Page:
Four teachers have returned from the Arctic, and ten moreare preparing to go to the Antarctic as part of the TeachersExperiencing the Arctic/Antarctic (TEA) program funded by theNational Science Foundation (NSF). Through the program,elementary and secondary school teachers participate in ongoingfield research with NSF-funded scientists, and then bring backwhat they have learned to share with students and other teachers.
"What better way is there to teach through life experiencethan with the experience of a lifetime," said Tim Conner, ateacher from Chenango Forks Central School, Chenango Forks, NewYork, and TEArctic program participant.
"TEA enriches the classroom for both teachers and studentsalike," said Wayne Sukow, program manager for the NSF's educationand human resources directorate. "We show our students thatscience is not just a school subject, but something that is aliveand resonates with relevance for their lives and theircommunity."
This past summer, four teachers from around the countryworked with researchers in the Arctic. Conner assistedarchaeologists in Deering, Alaska as they excavated the remainsof a 1,000-year-old Ipuitak village. Myrtle Brijbasi, fromSuitland High School in Forestville, Maryland, studied theeffects of oil contamination on river otters. Tim Buckley ofBarrow High School in Barrow, Alaska, spent time aboard the U.S.Coast Guard Cutter, Polar Sea, as he worked with scientistsstudying chemical and biological propertiesof the Arctic pack ice. Donald Rogers, from Rogers High Schoolin Spokane, Washington, helped study the influence of Arctictundra on the atmosphere.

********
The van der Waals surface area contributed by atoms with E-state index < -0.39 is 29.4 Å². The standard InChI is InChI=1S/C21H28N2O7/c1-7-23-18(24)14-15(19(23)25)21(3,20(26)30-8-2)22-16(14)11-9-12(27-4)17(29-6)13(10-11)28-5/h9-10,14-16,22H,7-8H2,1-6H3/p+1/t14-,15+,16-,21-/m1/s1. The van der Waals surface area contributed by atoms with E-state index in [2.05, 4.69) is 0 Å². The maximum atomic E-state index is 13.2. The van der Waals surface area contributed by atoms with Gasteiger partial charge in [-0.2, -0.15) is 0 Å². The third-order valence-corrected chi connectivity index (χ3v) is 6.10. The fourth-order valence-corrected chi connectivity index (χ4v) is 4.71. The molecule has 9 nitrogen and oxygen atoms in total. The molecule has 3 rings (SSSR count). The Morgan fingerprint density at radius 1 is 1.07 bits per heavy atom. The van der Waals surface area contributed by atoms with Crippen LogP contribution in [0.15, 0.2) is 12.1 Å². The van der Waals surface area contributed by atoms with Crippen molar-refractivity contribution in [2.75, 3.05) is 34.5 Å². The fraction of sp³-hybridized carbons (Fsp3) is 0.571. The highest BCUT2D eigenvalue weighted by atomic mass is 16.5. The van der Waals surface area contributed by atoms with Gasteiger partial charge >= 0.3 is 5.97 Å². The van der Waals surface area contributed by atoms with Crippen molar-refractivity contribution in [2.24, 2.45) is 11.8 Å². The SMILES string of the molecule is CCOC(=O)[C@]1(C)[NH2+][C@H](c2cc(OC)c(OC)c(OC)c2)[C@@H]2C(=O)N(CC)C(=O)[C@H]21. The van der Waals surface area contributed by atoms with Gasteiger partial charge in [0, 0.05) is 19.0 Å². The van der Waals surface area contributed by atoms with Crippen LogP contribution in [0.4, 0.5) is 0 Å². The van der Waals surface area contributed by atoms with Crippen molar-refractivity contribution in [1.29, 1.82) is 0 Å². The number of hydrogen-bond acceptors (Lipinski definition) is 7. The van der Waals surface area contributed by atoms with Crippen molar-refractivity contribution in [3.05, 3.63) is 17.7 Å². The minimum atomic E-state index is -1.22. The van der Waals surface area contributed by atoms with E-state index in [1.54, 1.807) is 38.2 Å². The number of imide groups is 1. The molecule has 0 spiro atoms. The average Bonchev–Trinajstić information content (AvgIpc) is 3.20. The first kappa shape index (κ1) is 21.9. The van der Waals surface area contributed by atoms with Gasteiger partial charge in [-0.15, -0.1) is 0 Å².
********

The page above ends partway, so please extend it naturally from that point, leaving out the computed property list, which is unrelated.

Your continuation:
While working in the field, each teacher posted updates oftheir journals to the TEA website so their students could followalong.
As the summer season ends in the Arctic, things are gettingunderway for the beginning of the austral summer research seasonin the Antarctic. This year, ten teachers will participate inscientific efforts at research stations across the continent,including the South Pole and aboard the research vessel NathanielB. Palmer. From the ice, teachers can share stories of theirAntarctic adventures, both scientific and personal, with theirstudents through the Internet.
Sue Bowman, a new TEAntarctic participant from Lebanon HighSchool in Lebanon, Pennsylvania, is busy getting ready for hertrip to the South Pole this January. As she teaches her ownstudents about polar astronomy, she works with other teachers inthe Lebanon School District so that their students can also takepart in the experience.
"Our older students are learning computer programs toconduct studies that will mirror my work at the Pole, while theyounger groups are learning all about the Antarctic environmentand life on the ice," said Bowman.
With consultation from past participants, and the willingsupport of the school's administration, Lebanon High School istooling up their curriculum and their computers to keep track ofBowman's expedition to Antarctica.
"I can't believe the opportunities that TEA has brought tothe kids in our school district as a result of this trip," saidBowman, "and I haven't even left yet."
Editors: For a complete list of all the participants, past andpresent, in the TEA program, see: http://www.glacier.rice.edu/
Materials provided by National Science Foundation. Note: Content may be edited for style and length.
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